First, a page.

Turkey and the Mideast: Towards a New Muslim World

The coming to power of Turkish President Recep Tayyip Erdoğan in 2003 has meant a progressive succession of political, economic and social changes in the Republic of Turkey. Thanks to his charisma and his great ability to conceive great political maneuvres, Erdogan has managed to concentrate the power of the state around himself by moulding an opposition incapable of dealing with him. He has done this with the aim of materializing a state project that places Turkey as a strategic player in the international system and the Middle East. In this way, Turkey's foreign policy has taken a gradual and significant turn in favor of Erdogan’s personal interests which are in line with his new state vision.

Turkish President Erdogan, photographed by Paul Morigi in 2013.

Turkish President Erdogan, photographed by Paul Morigi in 2013.

Meanwhile, in July 2017, Saudi Arabia, United Arab Emirates, Bahrain and Egypt announced an economic blockade against Qatar, accusing the small country of creating instability in the region by supporting terrorist groups. For its part, Qatar rejected the accusations, calling them an attack on its sovereignty.

Against all expectations, Qatar has managed to maintain its economic and social stability despite the fact that 40% of its food entered through Saudi Arabia by land. In this way, the blockade has only increased bilateral trade between the small emirate and the states of Iran and Turkey, making them important partners. In fact, with the fall of Turkey’s currency—the Lira—in the last year, Qatar announced that it would invest 15 billion dollars in the Turkish economy to alleviate the country’s economic problems.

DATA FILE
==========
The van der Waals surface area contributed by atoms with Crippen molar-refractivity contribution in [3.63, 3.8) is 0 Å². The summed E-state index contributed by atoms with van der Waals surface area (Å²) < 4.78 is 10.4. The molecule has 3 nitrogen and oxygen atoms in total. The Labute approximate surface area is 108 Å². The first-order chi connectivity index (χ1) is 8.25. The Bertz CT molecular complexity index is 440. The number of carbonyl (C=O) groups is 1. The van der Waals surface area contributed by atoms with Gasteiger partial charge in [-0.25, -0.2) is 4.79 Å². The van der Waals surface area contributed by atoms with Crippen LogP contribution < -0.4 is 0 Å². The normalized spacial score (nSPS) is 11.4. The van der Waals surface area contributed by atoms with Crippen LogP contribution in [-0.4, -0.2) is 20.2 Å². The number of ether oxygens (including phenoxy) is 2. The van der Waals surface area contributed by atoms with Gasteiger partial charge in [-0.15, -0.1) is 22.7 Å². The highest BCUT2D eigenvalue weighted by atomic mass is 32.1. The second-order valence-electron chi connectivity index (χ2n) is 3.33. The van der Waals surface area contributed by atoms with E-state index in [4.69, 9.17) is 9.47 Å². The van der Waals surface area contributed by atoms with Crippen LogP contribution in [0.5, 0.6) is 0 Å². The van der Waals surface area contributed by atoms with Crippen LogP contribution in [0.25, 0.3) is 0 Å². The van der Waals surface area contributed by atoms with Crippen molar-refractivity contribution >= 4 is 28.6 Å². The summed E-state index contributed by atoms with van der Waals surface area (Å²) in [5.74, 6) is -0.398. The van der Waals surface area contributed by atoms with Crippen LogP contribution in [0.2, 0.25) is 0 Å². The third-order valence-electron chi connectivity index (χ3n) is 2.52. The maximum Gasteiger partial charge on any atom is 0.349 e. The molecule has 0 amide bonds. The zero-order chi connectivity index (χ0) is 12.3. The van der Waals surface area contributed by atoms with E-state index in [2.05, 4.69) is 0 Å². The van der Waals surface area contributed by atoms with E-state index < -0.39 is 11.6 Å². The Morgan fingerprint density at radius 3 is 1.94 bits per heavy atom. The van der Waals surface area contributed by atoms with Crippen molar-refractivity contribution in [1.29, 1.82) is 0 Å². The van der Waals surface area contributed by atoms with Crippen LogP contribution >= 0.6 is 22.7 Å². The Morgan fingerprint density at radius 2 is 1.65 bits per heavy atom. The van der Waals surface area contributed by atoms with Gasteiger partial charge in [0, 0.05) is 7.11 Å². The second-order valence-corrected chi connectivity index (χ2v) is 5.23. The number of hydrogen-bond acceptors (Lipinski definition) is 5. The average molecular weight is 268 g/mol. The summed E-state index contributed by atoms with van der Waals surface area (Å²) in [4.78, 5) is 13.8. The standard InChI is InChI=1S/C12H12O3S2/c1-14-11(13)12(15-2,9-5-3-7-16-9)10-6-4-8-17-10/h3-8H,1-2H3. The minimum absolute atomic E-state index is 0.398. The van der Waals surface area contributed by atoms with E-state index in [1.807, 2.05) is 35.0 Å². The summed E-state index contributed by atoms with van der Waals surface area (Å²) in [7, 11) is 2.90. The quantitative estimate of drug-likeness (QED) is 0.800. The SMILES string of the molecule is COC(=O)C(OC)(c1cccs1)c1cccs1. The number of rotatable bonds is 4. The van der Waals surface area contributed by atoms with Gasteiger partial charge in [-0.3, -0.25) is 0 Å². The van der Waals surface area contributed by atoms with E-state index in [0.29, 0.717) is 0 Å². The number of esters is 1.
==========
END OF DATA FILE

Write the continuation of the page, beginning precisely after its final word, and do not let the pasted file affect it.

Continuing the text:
Therefore, diplomacy between Saudi Arabia and Turkey remains in a stage of tension. Riyadh rejects Turkey’s cozying up to Qatar to such an extent that, the Crown Prince of Saudi Arabia, Mohamed Bin Salman, described Turkey as part of the "evil triangle" alongside Iran and radical Islamist groups.

This statement is not only explained with the Qatari issue. The Saudi kingdom perceives as a threat the new Turkish foreign policy and its positioning of troops in countries such as Syria and Iraq, added to its recent amicable dialogues with Russia.

In this sense, Ankara understands that in order to materialize its state project and revive the impetus and power that characterized the Ottoman Empire, it must displace Saudi Arabia as the main leader of the Sunni Muslim world. Both in Syria and in Iraq, it has successfully deployed its military forces, which allows it to maintain influence in both states, especially in a conflict as important as the Syrian civil war, which has the added dimension of the prospect of Kurdish self-determination—directly threatening Turkey. With respect to Qatar, Ankara warns of an opportunity to confront, at least indirectly, Saudi Arabia; it intertwines trade agreements with the small emirate, which has its own agenda and is endowed with a large quantity of natural resources like natural gas. Thus it is evident that Ergodan’s aspirations—which due to his personalistic leadership are also Turkey’s aspirations—are to establish the country as the main regional actor, whose agenda is distinct from the West and its allies.